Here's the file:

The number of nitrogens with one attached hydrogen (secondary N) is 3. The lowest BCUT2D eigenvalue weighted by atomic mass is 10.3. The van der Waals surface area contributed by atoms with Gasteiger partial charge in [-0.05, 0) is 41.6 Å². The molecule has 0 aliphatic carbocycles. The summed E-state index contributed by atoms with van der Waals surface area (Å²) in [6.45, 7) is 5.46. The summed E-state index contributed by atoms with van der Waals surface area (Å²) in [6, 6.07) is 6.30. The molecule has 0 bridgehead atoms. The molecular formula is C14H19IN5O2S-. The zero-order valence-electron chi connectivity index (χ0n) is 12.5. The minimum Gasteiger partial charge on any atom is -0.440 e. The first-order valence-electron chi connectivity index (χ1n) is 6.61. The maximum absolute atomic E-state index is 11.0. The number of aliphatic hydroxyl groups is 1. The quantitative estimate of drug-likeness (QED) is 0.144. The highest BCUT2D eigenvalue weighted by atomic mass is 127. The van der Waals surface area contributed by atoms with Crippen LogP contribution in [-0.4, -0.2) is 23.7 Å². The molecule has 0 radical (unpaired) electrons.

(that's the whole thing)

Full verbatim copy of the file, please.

The number of nitrogens with one attached hydrogen (secondary N) is 3. The lowest BCUT2D eigenvalue weighted by atomic mass is 10.3. The van der Waals surface area contributed by atoms with Gasteiger partial charge in [-0.05, 0) is 41.6 Å². The molecule has 0 aliphatic carbocycles. The summed E-state index contributed by atoms with van der Waals surface area (Å²) in [6.45, 7) is 5.46. The summed E-state index contributed by atoms with van der Waals surface area (Å²) in [6, 6.07) is 6.30. The molecule has 0 bridgehead atoms. The molecular formula is C14H19IN5O2S-. The zero-order valence-electron chi connectivity index (χ0n) is 12.5. The minimum Gasteiger partial charge on any atom is -0.440 e. The first-order valence-electron chi connectivity index (χ1n) is 6.61. The maximum absolute atomic E-state index is 11.0. The number of aliphatic hydroxyl groups is 1. The quantitative estimate of drug-likeness (QED) is 0.144. The highest BCUT2D eigenvalue weighted by atomic mass is 127. The van der Waals surface area contributed by atoms with Crippen LogP contribution in [-0.4, -0.2) is 23.7 Å². The molecule has 0 radical (unpaired) electrons.